11/17/22 - CBS6 News
November is dedicated to recognizing the impacts diabetes has on millions of Americans. Nearly 800,000 Virginians are living with chronic diabetes as we near the upcoming Thanksgiving and December holidays. Those days are often filled with overeating sweets at work or school and large meals with friends and families. Crossover Healthcare Ministry on Quioccasin Road is a nonprofit that provides wraparound health services at no-cost or low-cost to families. They also serve as a member of the Virginia Association of Free and Charitable Clinics. “Unfortunately, in our American diet, we eat a lot of carbohydrates. It’s not just in sweets but in our lunch and dinner, as well. We eat rice, bread and pasta,” said Dr. Danielle Avula, Crossover’s Associate Medical Director. “Just being aware that sugar is everywhere and that in prevention of diabetes, specifically, you really want to limit the amount of the carbohydrates or the sugar that you're taking it on a regular basis.”
11/15/22 - Times News
November is seeing some new holiday season activity by The Health Wagon. Paula Hill-Collins, nursing director for the Wise-based free clinic, said Monday the health care organization will be offering extended Thursday and Saturday hours at its Clintwood clinic in the Happy Valley Industrial Park starting Thursday. Hill-Collins said the extended hours — 5-9 p.m. on Thursdays and 10 a.m.-2 p.m. on Saturdays — will be for patients in Dickenson and Wise counties. She said Dickenson County no longer has an urgent care facility, and the new hours will be for people who need after-hours care but not at an emergency room level.
11/15/22 - WHSV New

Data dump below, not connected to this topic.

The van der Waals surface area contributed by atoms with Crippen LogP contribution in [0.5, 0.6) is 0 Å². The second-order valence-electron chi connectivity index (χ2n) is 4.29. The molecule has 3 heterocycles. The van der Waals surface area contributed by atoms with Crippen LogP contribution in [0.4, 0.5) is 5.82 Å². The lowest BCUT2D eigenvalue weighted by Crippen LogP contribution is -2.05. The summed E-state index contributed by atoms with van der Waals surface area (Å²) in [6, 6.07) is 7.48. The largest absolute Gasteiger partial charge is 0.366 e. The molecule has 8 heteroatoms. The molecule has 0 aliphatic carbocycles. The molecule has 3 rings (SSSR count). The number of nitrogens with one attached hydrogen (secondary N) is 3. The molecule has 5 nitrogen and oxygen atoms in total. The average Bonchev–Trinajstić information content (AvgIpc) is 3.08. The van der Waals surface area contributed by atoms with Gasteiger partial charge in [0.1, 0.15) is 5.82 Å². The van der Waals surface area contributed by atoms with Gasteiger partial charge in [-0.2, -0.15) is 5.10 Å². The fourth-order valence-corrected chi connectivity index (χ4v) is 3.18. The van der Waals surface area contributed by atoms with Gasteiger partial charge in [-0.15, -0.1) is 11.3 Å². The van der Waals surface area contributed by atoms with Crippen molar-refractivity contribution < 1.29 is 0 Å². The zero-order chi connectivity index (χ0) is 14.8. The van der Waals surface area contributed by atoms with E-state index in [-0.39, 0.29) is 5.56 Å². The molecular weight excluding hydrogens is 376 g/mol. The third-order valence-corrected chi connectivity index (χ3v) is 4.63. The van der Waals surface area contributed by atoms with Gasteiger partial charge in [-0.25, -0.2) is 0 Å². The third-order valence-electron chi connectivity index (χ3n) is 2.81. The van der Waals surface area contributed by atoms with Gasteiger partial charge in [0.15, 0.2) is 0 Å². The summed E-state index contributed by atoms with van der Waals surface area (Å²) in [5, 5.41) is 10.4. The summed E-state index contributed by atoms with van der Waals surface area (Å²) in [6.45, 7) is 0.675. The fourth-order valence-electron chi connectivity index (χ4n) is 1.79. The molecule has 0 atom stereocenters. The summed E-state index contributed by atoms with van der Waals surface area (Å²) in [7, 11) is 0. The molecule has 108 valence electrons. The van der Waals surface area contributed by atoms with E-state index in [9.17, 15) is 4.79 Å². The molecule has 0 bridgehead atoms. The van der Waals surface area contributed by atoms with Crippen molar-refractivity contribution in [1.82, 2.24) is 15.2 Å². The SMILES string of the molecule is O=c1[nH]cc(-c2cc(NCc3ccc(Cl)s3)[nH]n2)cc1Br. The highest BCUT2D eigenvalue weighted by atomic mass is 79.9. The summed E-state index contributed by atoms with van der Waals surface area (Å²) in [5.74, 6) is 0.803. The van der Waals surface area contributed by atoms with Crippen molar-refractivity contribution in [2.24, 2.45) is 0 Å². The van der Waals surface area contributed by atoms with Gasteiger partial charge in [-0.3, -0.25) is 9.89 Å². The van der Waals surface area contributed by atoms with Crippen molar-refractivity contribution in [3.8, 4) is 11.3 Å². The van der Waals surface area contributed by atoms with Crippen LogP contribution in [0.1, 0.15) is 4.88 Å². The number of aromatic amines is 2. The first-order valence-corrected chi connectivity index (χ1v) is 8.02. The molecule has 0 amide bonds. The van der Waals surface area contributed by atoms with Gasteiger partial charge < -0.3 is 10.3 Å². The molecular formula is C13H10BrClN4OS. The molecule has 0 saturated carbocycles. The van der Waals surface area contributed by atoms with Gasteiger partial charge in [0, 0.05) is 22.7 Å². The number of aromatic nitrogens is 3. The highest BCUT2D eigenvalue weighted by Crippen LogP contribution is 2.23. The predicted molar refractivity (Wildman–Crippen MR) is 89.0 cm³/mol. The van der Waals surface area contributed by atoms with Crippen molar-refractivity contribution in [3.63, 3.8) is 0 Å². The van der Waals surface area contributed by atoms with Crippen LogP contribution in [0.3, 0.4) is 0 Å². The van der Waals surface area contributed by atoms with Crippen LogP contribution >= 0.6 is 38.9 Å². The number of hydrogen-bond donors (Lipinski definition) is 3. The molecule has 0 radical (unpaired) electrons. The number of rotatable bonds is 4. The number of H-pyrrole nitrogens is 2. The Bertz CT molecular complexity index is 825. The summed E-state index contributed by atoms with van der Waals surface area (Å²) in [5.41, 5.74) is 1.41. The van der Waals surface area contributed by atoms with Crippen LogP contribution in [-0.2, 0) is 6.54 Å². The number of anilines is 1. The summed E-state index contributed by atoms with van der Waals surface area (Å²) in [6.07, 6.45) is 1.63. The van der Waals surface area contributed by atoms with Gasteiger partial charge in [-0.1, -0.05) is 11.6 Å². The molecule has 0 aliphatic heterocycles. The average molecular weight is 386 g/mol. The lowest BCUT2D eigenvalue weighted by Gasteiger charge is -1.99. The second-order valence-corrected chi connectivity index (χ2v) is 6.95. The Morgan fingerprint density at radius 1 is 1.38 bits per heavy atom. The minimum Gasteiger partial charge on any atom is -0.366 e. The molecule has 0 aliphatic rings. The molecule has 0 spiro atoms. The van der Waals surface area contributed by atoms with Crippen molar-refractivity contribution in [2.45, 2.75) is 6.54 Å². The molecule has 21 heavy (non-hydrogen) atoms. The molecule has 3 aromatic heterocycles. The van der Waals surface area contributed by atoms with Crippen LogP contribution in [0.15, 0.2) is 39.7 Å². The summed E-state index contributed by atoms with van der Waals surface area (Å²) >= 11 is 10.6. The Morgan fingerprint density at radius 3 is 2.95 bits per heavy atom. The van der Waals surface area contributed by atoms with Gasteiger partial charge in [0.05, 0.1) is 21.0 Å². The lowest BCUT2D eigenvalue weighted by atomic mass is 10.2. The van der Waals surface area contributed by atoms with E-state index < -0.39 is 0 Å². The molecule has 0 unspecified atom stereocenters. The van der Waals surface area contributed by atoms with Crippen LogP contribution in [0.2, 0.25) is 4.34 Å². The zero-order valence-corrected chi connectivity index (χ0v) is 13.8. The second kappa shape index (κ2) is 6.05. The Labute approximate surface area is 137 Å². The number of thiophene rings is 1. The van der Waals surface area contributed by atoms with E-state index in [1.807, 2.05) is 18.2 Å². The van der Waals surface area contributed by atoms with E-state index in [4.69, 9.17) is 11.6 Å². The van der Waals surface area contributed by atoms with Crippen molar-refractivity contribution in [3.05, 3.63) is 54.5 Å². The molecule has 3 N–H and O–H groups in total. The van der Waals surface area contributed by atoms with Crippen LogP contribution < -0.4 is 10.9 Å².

November is National Diabetes Month and according to the Virginia Department of Health, over 700,000 people in the state live with the disease. For the Blue Ridge Free Clinic in Harrisonburg, it is the second most common chronic disease staff treat after hypertension. “It doesn’t do any good to diagnose somebody with diabetes if you can’t treat their diabetes. So we work really hard to raise funds to buy bridging medications and that’s one of the things we’re so grateful to the community. They have supported us being able to purchase insulin which is incredibly expensive until we can get someone enrolled in a medication assistance program, or get them enrolled in Medicaid if they’re eligible,” Volunteer Director for BRFC and Family Nurse Practitioner Susan Adamson said. Adamson says patients with the disease are also given all of the tools they need to maintain proper blood sugar, blood pressure, and glucose levels.
11/14/22 - Free Lance-Star
Fredericksburg Counseling Services Inc., a free clinic that provided services to low-income and uninsured patients in the area, is closing after 60 years because it cannot find people to run the program. The closure impacts both those who have been receiving care as well as future practitioners who were working toward certification. Over the years, FCSI has provided as many as 17 internships a year to graduate students who did their clinical training in Fredericksburg. “Letting go has really been a struggle and what breaks my heart most is that it’s needed the most now,” said Catherine Jennings, FCSI’s board chair. “But you can’t run something without staff.”
11/13/22 - News Advance